can't control everything - that we can't always fix it, no matter how much we
want to or wish we could.
M's lesson was one of self-acceptance and coping. She was going to be
M no matter where she was. It didn't matter if she was in first grade or fifth
grade, second grade or seventh. She's always going to be tall, she's always
going to have her beautiful curly hair, she'll always be smart and quick witted,
she'll even have the glasses, and people will love her and think she's cool. But
she's got to believe in herself before she'll see how much everyone else does.
My friend and I continued talking for a long time and we touched on all sorts of
things. Both of us felt better as hours passed and it got later. She said I'd helped
her see things in a brand new way, she thanked me for that.
I teach a night class on Thursday nights for parents who want to understand math
(more specifically - this new fangled math we teach now-a-days) and learn how
to help their children. The night class is part of an innovative plan in my school
district that is not only dedicated to teaching children, but also the continuing
education of teachers and parents.
Teachers in my school district receive ongoing training (to develop their own
mathematical skills) for four years and receive follow-up support all year long
regarding the curriculum. They've done this by empowering teachers as teachers.
Teachers become math leaders who guide other teachers. It creates an awesome
system of camadre, fellowship, and learning.
Thursday was the last class of this training session. As one of my favorite parents
picked up his things to leave, he thanked me. He said I was funny and made him
look forward to class, that he learned a lot and wished they'd do it again (hold more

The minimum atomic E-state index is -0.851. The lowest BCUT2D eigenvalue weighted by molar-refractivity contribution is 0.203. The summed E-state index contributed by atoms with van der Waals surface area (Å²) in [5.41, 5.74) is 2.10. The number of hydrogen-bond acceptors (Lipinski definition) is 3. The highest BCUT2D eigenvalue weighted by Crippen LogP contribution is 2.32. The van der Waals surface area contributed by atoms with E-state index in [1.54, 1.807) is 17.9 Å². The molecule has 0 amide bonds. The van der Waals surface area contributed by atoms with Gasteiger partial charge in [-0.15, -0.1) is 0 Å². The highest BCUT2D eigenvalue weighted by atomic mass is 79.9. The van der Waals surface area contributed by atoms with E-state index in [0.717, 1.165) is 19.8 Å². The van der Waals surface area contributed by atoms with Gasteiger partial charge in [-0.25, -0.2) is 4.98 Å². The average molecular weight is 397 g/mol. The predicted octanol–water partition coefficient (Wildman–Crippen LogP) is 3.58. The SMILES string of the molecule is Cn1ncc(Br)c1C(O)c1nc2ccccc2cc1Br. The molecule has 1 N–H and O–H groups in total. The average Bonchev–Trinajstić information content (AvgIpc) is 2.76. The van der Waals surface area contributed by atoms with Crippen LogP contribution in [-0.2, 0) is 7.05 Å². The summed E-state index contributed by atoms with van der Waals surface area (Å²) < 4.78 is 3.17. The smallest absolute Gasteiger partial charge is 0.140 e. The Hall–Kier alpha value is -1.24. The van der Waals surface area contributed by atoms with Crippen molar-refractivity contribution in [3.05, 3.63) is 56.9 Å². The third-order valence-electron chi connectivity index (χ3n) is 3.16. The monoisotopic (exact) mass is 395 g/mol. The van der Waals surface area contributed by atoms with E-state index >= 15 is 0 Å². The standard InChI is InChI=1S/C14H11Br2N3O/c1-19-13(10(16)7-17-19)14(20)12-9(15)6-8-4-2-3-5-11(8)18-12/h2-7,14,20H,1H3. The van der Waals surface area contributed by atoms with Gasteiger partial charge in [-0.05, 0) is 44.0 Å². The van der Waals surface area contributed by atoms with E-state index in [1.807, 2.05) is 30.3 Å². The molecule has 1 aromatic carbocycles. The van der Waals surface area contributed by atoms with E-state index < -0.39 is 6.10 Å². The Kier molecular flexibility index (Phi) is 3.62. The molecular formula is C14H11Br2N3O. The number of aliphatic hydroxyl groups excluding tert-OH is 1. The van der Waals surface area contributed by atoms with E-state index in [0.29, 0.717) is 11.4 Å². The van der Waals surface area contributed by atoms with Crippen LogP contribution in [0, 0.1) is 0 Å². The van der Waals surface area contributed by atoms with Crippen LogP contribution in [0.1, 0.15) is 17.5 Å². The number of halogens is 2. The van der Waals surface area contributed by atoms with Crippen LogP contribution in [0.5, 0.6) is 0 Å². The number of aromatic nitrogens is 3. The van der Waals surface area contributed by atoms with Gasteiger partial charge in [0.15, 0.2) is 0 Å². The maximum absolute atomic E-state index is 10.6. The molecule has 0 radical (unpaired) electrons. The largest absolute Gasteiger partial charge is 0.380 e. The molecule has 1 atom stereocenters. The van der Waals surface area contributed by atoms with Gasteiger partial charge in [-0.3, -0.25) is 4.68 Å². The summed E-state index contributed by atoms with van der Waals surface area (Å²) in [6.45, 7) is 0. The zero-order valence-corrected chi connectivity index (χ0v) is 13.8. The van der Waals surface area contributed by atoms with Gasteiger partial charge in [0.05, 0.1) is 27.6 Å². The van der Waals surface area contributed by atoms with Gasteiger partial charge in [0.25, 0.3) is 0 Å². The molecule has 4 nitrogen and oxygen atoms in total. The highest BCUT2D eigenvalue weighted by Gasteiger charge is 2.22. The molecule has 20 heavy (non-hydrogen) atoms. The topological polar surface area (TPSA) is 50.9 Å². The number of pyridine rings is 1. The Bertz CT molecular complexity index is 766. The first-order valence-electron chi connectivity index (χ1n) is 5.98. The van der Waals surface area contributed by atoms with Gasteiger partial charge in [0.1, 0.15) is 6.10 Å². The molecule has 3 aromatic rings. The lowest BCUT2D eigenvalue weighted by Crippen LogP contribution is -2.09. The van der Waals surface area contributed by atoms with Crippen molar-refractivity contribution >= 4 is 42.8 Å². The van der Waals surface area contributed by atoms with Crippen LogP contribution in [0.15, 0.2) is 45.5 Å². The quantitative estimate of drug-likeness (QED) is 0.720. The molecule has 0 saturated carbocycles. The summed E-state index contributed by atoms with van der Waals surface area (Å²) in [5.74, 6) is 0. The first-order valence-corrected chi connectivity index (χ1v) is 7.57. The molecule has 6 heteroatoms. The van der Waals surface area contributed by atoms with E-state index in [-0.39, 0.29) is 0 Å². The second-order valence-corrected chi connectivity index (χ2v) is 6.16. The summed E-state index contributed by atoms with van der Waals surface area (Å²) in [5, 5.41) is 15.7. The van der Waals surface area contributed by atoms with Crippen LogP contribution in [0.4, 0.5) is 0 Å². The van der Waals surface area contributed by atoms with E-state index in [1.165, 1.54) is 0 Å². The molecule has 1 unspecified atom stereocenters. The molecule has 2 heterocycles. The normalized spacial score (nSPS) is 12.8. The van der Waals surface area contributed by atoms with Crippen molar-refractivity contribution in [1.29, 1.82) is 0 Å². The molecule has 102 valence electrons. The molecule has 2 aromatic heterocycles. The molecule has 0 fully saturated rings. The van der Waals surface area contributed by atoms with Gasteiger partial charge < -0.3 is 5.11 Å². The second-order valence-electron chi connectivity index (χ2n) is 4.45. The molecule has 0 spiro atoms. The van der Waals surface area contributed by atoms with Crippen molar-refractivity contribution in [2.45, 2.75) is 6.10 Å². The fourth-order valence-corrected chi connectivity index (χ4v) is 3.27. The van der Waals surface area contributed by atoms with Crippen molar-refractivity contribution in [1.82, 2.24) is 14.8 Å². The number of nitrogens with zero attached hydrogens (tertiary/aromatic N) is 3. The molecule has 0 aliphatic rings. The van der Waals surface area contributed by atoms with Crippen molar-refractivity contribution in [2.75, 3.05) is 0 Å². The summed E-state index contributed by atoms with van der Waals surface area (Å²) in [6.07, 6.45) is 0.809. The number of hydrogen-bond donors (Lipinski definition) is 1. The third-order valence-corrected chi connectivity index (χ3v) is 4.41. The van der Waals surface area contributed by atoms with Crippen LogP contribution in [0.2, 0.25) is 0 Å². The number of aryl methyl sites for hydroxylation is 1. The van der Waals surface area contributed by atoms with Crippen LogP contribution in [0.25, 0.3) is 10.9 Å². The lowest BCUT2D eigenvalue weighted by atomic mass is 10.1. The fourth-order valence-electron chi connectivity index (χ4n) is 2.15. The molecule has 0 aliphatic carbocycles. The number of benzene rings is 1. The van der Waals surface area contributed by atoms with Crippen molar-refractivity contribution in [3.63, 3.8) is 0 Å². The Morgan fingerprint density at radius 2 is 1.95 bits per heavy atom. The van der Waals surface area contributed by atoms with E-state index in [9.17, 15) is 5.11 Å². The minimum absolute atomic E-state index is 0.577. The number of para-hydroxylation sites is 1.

A teacher emailed me last month.
She wanted to let me know she was in the middle of a math lesson going horribly
wrong when she remembered something I'd told her in a training. She did
whatever it was I'd said and everything came out hunky dory. She said she
Friday at three o'clock, every teacher in my elementary school received a letter
in their mailbox. The letter was our principal's way of telling us our teaching
assignments for next year. Usually, a teacher stays right where she is unless
she wants something new or the principal needs something and has been talking to
I got my letter just like everyone else.
I should've known what was going to be written on it. I've been telling people
I thought something was going to happen but they told me I was nuts so I
shrugged it off. I'm not a second grade teacher anymore.
The principal never asked me. She never brought it up in casual conversation.
She just decided I would do something else.
I don't want her excuses. I don't want her false praise. She's taking away the two things
I was holding on to right now, the two things I know I do well, the two things that
still make me smile after working a 15 hour day.
She's taking away second grade but she's also taking away the math.
and the last of who I knew I was
that may have only been the beginning after all.)